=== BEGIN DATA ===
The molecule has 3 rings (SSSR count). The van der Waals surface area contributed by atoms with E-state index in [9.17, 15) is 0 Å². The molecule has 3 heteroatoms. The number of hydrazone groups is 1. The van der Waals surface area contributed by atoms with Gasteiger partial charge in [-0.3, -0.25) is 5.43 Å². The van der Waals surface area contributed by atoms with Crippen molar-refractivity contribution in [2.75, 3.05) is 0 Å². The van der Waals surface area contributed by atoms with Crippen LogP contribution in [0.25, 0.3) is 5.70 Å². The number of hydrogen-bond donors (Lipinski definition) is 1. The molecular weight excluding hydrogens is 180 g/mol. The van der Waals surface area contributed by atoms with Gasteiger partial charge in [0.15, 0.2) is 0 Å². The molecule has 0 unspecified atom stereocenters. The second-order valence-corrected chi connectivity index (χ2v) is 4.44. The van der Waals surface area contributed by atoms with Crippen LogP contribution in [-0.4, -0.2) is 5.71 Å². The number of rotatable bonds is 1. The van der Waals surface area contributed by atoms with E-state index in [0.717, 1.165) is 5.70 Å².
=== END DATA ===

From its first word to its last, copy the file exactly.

The molecule has 3 rings (SSSR count). The van der Waals surface area contributed by atoms with E-state index in [9.17, 15) is 0 Å². The molecule has 3 heteroatoms. The number of hydrazone groups is 1. The van der Waals surface area contributed by atoms with Gasteiger partial charge in [-0.3, -0.25) is 5.43 Å². The van der Waals surface area contributed by atoms with Crippen molar-refractivity contribution in [2.75, 3.05) is 0 Å². The van der Waals surface area contributed by atoms with Crippen LogP contribution in [0.25, 0.3) is 5.70 Å². The number of hydrogen-bond donors (Lipinski definition) is 1. The molecular weight excluding hydrogens is 180 g/mol. The van der Waals surface area contributed by atoms with Gasteiger partial charge in [0.15, 0.2) is 0 Å². The molecule has 0 unspecified atom stereocenters. The second-order valence-corrected chi connectivity index (χ2v) is 4.44. The van der Waals surface area contributed by atoms with Crippen LogP contribution in [-0.4, -0.2) is 5.71 Å². The number of rotatable bonds is 1. The van der Waals surface area contributed by atoms with E-state index in [0.717, 1.165) is 5.70 Å².